The financial benefits are astounding, from no mortgage, to less costs of renovations, maintenance and initial building costs, you save allot of money.  The average home price (before the economic downturn) was around $230,000 by conservative estimates!  Tiny homes have been built for as little as $5000, much less than many of us pay in rent or mortgage in a give year.

Time and time again I here the woes of neighbors who are in financial trouble, who were laid off and had no way to pay their mortgage.  I have seen people be slave to their homes, forcing them to get a second job and spend more time away from their families.  Is it worth it?….maybe not.  While being smart with your money and having a budget are concepts that should be used by anyone, you begin to see how its much easier to stay in the black during hard times.

The average person will spend a third of their income over their lives on housing.  Crunching the numbers on the typical home in America, based off the US income average for a single person, we will typically spend $465,000 in our life time. (based off US census 2007 information)   I personally would rather allocate that money to travel, education, hobbies or charity.

DIY and the Renaissance man/woman spirit:

Now this will not apply to all of you, in fact, it may not be any of you, but a large appeal is creating something with your own two hands.  The costs savings are obvious where labor cost of construction often amount to about 40% or more, but its more than that.  In America there many of us whom would be classified as white collar or have specialized trades/skills.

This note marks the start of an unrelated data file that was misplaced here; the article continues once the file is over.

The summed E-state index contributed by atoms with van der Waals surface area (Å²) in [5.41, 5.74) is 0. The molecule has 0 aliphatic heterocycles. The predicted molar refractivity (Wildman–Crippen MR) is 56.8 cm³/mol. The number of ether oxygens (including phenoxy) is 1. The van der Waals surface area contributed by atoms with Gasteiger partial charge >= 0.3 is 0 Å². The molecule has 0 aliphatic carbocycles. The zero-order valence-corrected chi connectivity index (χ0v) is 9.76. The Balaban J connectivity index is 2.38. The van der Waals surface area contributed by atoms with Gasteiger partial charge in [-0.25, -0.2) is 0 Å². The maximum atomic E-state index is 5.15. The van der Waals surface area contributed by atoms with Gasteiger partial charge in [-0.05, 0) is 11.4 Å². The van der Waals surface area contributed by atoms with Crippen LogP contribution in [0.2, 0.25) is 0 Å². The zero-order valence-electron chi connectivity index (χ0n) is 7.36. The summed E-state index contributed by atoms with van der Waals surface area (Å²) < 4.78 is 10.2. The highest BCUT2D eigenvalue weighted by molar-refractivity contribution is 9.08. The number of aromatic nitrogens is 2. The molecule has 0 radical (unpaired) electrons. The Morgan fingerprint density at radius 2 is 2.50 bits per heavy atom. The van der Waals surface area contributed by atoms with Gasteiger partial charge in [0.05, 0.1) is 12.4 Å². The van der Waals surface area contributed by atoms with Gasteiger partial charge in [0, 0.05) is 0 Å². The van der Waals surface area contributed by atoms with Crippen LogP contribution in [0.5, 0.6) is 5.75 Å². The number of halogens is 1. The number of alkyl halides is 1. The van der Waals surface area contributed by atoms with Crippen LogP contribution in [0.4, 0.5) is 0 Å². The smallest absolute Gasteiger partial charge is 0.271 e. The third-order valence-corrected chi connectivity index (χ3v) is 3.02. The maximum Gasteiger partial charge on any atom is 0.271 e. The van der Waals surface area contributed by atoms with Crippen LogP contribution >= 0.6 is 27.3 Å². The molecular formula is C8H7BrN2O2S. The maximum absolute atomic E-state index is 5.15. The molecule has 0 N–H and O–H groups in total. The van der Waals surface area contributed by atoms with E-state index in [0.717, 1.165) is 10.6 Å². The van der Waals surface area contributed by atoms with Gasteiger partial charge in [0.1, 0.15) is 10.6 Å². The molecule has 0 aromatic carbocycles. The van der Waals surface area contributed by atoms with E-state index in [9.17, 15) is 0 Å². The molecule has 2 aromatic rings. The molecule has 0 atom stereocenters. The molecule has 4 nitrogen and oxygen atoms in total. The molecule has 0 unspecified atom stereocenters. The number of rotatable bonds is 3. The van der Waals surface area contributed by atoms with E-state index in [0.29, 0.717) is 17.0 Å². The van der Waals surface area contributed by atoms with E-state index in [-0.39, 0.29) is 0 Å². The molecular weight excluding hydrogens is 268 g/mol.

There exists a conflict within me which I find unsettling, that is:  If our way of life were to cease to exist tomorrow, what good am I?  I specialize in human resource consulting, where does that fit into things, if the grocery store ceased to exist, if the power was never going to come back on. While this probably won’t happen, the idea of knowing that I have no real worldly skills (carpentry, metal working, farming) is unsettling.  What is more, these things interest me as hobbies as I like to tinker.

The notion of a Renaissance man, originally from the latin phrase “homo universalis” translating to Man of the world, was a phrase used to describe a person who excels in many areas.  This is something that I feel is missing from modernity and perhaps creates a conflict in our world which focuses on specialization.  Perhaps building a tiny house help address this….but that might be a reach.

Going against the status quo:
The paradigm of what makes you successful, a big house, job, spouse, 2.5 kids and a dog all with white picket fence sounds nice, till you realize its being shoved down your throat.  While you can certainly be happy and seek this life, it isn’t for everyone, infact, I don’t think it is for allot of us.  It is not that they are wrong and we are right, that their plan is flawed or drives some agenda, its that it is what society tells us we want, when we should be the ones who decide what we want.  There are many socialized pressures that tell us what to do, what to buy, how to live, etcetera etcetera.  This doesn’t come out of wanting to be deviant, to get back at something or someone, or to be a rebel, it is being what we want to be.